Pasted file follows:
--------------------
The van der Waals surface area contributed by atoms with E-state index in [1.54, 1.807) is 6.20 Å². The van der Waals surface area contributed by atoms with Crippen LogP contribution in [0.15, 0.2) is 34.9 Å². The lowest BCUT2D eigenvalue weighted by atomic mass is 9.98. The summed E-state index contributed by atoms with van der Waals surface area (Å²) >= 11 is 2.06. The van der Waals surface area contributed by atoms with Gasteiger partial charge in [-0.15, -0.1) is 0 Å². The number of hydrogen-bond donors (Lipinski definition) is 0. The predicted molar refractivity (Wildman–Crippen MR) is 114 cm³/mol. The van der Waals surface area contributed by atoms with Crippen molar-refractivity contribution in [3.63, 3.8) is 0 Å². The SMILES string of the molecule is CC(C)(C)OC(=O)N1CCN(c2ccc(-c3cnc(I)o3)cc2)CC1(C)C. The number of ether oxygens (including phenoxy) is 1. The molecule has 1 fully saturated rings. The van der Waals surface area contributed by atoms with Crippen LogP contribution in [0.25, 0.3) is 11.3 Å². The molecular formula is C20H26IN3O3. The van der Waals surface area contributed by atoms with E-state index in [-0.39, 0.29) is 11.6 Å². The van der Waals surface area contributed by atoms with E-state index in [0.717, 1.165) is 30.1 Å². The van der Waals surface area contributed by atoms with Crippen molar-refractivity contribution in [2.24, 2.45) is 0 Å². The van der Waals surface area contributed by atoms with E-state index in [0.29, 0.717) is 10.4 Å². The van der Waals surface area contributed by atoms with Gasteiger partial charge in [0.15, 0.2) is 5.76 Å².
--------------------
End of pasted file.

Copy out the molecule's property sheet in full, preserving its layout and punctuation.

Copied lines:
The van der Waals surface area contributed by atoms with E-state index in [1.54, 1.807) is 6.20 Å². The van der Waals surface area contributed by atoms with Crippen LogP contribution in [0.15, 0.2) is 34.9 Å². The lowest BCUT2D eigenvalue weighted by atomic mass is 9.98. The summed E-state index contributed by atoms with van der Waals surface area (Å²) >= 11 is 2.06. The van der Waals surface area contributed by atoms with Gasteiger partial charge in [-0.15, -0.1) is 0 Å². The number of hydrogen-bond donors (Lipinski definition) is 0. The predicted molar refractivity (Wildman–Crippen MR) is 114 cm³/mol. The van der Waals surface area contributed by atoms with Crippen molar-refractivity contribution in [3.63, 3.8) is 0 Å². The SMILES string of the molecule is CC(C)(C)OC(=O)N1CCN(c2ccc(-c3cnc(I)o3)cc2)CC1(C)C. The number of ether oxygens (including phenoxy) is 1. The molecule has 1 fully saturated rings. The van der Waals surface area contributed by atoms with Crippen LogP contribution in [0.25, 0.3) is 11.3 Å². The molecular formula is C20H26IN3O3. The van der Waals surface area contributed by atoms with E-state index in [-0.39, 0.29) is 11.6 Å². The van der Waals surface area contributed by atoms with E-state index in [0.717, 1.165) is 30.1 Å². The van der Waals surface area contributed by atoms with Crippen molar-refractivity contribution in [2.24, 2.45) is 0 Å². The van der Waals surface area contributed by atoms with E-state index in [0.29, 0.717) is 10.4 Å². The van der Waals surface area contributed by atoms with Gasteiger partial charge in [0.15, 0.2) is 5.76 Å².